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Jeff Thurston — “Business has a primary role in the development of Global Spatial Data Infrastructure. It brings innovative technology to the table, an understanding of spatial information processing and distribution as well as the willingness and passion to risk and invest. All of these are tempered with a genuine concern to solve problems ranging from environmental sustainability to hunger and health.”

Matt Ball — “SDI is an empowering technology for the developing world to begin addressing issues of poverty, economic development, disease prevention, transportation, communication, disaster preparedness, and land ownership. Without a framework for recording and distributing spatial data, these important society-building endeavors are hampered. And without easy access to this information, there’s a greater chance of exploitation of the powerless.”


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Business has a primary role in the development of Global Spatial Data Infrastructure (GSDI). It brings innovative technology to the table, an understanding of spatial information processing and distribution as well as the willingness and passion to risk and invest. All of these are tempered with a genuine concern to solve problems ranging from environmental sustainability to hunger and health.

A significant amount of research resources exist within the business community which can also be leveraged toward GSDI pursuits. In addition, private industry offer broad application experience suitable to aid in policy development along with educational expertise that can be harnessed for building capacity.

“The GSDI Association is an inclusive organization of organizations, agencies, firms, and individuals from around the world. The purpose of the organization is to promote international cooperation and collaboration in support of local, national and international spatial data infrastructure developments that will allow nations to better address social, economic, and environmental issues of pressing importance.” [1]

Other organizations exist and are contributing toward the goals of GSDI and many conferences and workshops on the topic include a wide range of private industry participants and sponsorship. Examples include the International Organization for Standardization (ISO) [2], Infrastructure for Spatial Information in the European Community (INSPIRE) [3], the International Federation of Surveyors [4], Group on Earth Observations [5] and the International Oceanographic Commission [6]. In each of these cases, and there are many more organizations; industry and business is visible.

You will find that most of the policy items are often handled through local, regional or national governments. In an earlier ‘Perspectives‘ [7] column we delved into the question of Spatial Data Infrastructures (SDI). 

However, the question being asked in this column causes me to think a bit differently.

I see business as playing an integral role in GSDI. Without business and private industry on board, I think GSDI will fail. While sounding ominous, the simple truth is that industry brings the nuts and bolts that enable the solutions to be constructed. Without the tools of spatial technology, and the experience of operating them, GSDI is just a bunch of ideas about people working together. And try as we might to legislate that working together, most legislators are not on the ground in the field, whereas most industry representatives are – they circulate daily in the field and therefore have an integral role in building capacity toward common bottom-up participation, practically.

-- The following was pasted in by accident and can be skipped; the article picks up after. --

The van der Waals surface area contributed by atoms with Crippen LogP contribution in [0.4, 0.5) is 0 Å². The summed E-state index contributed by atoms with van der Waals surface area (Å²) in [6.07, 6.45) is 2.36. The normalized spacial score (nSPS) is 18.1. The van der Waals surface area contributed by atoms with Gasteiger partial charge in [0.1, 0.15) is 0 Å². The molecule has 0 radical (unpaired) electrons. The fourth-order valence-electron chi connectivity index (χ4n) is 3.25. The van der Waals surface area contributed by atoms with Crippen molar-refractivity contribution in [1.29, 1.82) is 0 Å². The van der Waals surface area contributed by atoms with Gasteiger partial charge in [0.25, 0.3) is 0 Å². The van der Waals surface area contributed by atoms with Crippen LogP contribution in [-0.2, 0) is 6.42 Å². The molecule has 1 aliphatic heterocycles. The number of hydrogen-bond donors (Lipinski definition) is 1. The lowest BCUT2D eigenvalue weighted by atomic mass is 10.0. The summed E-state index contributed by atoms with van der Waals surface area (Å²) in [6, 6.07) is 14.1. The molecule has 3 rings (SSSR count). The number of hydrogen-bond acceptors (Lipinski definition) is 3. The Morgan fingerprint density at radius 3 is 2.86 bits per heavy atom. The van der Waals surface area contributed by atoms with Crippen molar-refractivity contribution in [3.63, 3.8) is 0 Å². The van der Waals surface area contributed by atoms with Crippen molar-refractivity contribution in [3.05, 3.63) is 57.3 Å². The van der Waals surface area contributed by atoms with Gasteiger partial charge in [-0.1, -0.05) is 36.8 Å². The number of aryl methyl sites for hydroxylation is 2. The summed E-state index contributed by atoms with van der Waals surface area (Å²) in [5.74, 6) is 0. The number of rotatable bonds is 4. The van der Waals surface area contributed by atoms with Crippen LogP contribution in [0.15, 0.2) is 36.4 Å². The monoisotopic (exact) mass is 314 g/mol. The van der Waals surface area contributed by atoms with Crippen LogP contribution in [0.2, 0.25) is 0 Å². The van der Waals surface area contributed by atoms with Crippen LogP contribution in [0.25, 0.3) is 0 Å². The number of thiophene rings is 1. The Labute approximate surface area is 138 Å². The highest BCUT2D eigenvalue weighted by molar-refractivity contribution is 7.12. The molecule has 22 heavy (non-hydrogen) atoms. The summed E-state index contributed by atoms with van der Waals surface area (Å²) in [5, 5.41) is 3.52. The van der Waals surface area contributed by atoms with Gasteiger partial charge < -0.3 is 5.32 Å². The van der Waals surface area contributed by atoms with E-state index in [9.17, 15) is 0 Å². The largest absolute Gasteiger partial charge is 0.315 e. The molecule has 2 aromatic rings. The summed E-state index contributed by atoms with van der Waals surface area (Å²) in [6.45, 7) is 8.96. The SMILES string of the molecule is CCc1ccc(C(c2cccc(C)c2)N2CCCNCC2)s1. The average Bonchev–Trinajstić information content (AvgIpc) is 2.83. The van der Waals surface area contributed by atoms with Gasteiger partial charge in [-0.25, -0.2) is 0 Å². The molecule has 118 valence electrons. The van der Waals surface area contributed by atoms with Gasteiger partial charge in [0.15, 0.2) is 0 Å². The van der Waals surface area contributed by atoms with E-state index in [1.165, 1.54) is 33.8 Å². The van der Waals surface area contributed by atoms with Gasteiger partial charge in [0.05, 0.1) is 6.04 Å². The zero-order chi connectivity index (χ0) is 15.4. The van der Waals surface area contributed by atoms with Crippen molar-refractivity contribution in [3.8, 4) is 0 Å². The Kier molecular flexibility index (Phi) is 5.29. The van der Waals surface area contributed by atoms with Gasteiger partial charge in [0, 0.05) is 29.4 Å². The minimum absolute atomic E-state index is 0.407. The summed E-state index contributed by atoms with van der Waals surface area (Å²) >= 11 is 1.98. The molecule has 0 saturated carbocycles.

But I also want to mention the need for partnership – true partnership. Different people hold different views of partnership and how these work. In some cases partnership is simply viewed as a ‘give us your funds and leave us alone’ sort of approach. In other cases, partnership means sitting at the table and taking ownership of the problems at hand and assuming equal part of the responsibility for resolving them. This often means business and private industry partnerships that put all members at the same table together. These tend to be the partnerships that work best, although they are the hardest to create, maintain and operate. Nevertheless, their benefits can be enormous. 

When we ask what is the role of business in GSDI I think it has to do with partnership. The issues involved are complex, crossing cultures and space and they demand unique approaches – true partnerships. The tools and knowledge business bring to the table are not only add-on’s or something that can be attached after the fact, but they are essential ingredients in the formulation of strategy and policy decision making.

This is, of course, not easy to master. It takes patience, commitment, willingness to learn and good communication. It can mean failure at points in the evolution sometimes. So it demands a willingness to dust off ones pants and carry-on when getting bucked off. 

Business is very adept at goal setting, determining project success step-by-step and brings a sense of practical discipline to the issues of GSDI that can tend to veer and wander in political-correctness, sometimes.

Progress is being made toward GSDI and global environmental issues and geospatial issues are not alienated from the wider debates that move through inter-governmental agencies and countries. Ideally we will see spatial information and the importance of geographic information systems (GIS) and the technologies associated with shared and collaborative technologies and data become commonplace.

All of this will take time, perseverance and the realization that the objectives are worth it in the end as it will leave the world in a more sustainable place for kids tomorrow, next year and next century.

References:

[1] Global Spatial Data Infrastructure Association
[2] International Organization for Standardization (ISO)

[3] Infrastructure for Spatial Information in the European Community (INSPIRE) – State of Play
[4] International Federation of Surveyors
[5] Group on Earth Observations
[6] International Oceanographic Commission of UNESCO
[7] Are Spatial Data Infrastructures (SDI) Moving Forward?